Uttered by the abusive father of a nine-year-old girl, that phrase ended Jack’s career as a police negotiator and has been haunting him ever since. Now that he is a struggling private detective, those words return with a vengeance when he inherits a mansion - and some terrifying information. Apparently Jack’s soul was sold at birth, and a devil will come to claim it on his 33rd birthday just weeks away. It’s a hard pill to swallow, given that Jack doesn’t believe in hell (heaven, either). But when people close to him start to die, he is forced to consider that real evil may be at work, and if he doesn’t find a way out, he’ll be damned to hell for eternity.Brooding intensity, unrelenting suspense, and surprising wit fill the pages of Nightfall, the first installment of Stephen Leather’s mesmerizing trilogy.
©2012 Stephen Leather (P)2012 Brilliance Audio, Inc.
“Authentic...tersely written...exciting stuff with plenty of heart-palpitating action gingered up by mystery and intrigue...." (Daily Mail)
“Leather is in the top rank of thriller writers.” (Jack Higgins, New York Times best-selling author)
I'm a teacher and a 30 year reader of genre fiction. Urban and Epic fantasy are my main jams.
What a chunk of crap. Badly overwritten with thin characters and such a generic occult mythology that I wonder if the author did any research at all. In a world where Harry Dresden and Feilx Castor do the "guy in a coat that solves supernatural crimes" so much better than the lamely named "Jack Nightingale"--it makes you wonder what this publisher was thinking. You might enjoy this book if the phrase "devil worshipper" doesn't make you roll your eyes or snort. Someone, please, please get Stepehn Leather an editor. I have no need to hear coffee made and a car referenced by brand as many times as this guy does. The fact that his antagonist is a to the letter clone of Gaiman's character Death, and speaks as if she came right out of a fundamentalist Christian pamphlet on the dangers of role playing games. I'm listening to the last chapter as I type this and dear God, I want to puncture my eardrum. This narrator should never, ever try to do an American accent--it was so bad it was offensive. This is utter crap.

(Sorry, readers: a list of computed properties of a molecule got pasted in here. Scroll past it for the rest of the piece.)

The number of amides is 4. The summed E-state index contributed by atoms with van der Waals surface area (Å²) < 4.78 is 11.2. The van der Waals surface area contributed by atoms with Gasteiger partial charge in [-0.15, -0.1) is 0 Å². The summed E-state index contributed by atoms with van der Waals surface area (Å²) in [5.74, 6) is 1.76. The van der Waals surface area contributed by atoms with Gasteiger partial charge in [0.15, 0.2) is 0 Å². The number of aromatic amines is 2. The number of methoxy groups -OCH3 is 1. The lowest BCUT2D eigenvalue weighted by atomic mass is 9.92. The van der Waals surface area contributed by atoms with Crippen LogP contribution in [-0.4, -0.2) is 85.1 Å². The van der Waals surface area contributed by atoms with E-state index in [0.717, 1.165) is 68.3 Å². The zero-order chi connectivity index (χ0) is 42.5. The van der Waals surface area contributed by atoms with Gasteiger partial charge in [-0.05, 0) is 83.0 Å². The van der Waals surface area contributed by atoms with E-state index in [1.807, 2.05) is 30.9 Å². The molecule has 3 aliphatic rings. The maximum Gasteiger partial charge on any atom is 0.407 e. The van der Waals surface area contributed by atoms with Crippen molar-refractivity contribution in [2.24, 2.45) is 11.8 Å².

I like mysteries (particularly British ones, historical fiction and nonfiction, science fiction and fantasy.
First the narrator, Ralph Lister was excellent. I haven't run into him before but I thought he voiced the dialogue very well and his narration had excellent pacing. Clearly read but not dragging.
The points at which I did a little fast forwarding was the visit to Tyler's house and the first visit to Mitchell. Listening to someone repeatedly losing at pool (or was it snooker?) is only so interesting. And the Mitchell thing, well I did get a laugh at the end of the first visit, but the author put in a little too much information at the beginning. I kept waiting for the coffee making to have some plot significance, it finally started to seem like the innumerable cups of bad tea that English cops down while talking to suspects-- more a prop than anything of interest.
Otherwise, I thought this was a entertaining story and I am going to take a shot at the next two-- if I can get my hands on the audible versions. Not being able to purchase books available on other Audible sites is very frustrating.
Just to show where I stand on the Felix Castor, Dresden scale-- The only Dresden book I started, first in the series, was a DNF for me. Felix Castor books are autobuys.
The plot and storyline was unique; with only a few books written with so much depth on satanism and their cults. Many books may elude to Demons, fallen Angle etc. but the authors did a lot of research into the occults. i found that the story drags a lot in many areas of the book. like eating too much candy, good in small amounts but too much candy can be clawing; Maybe the abridged version will be better.
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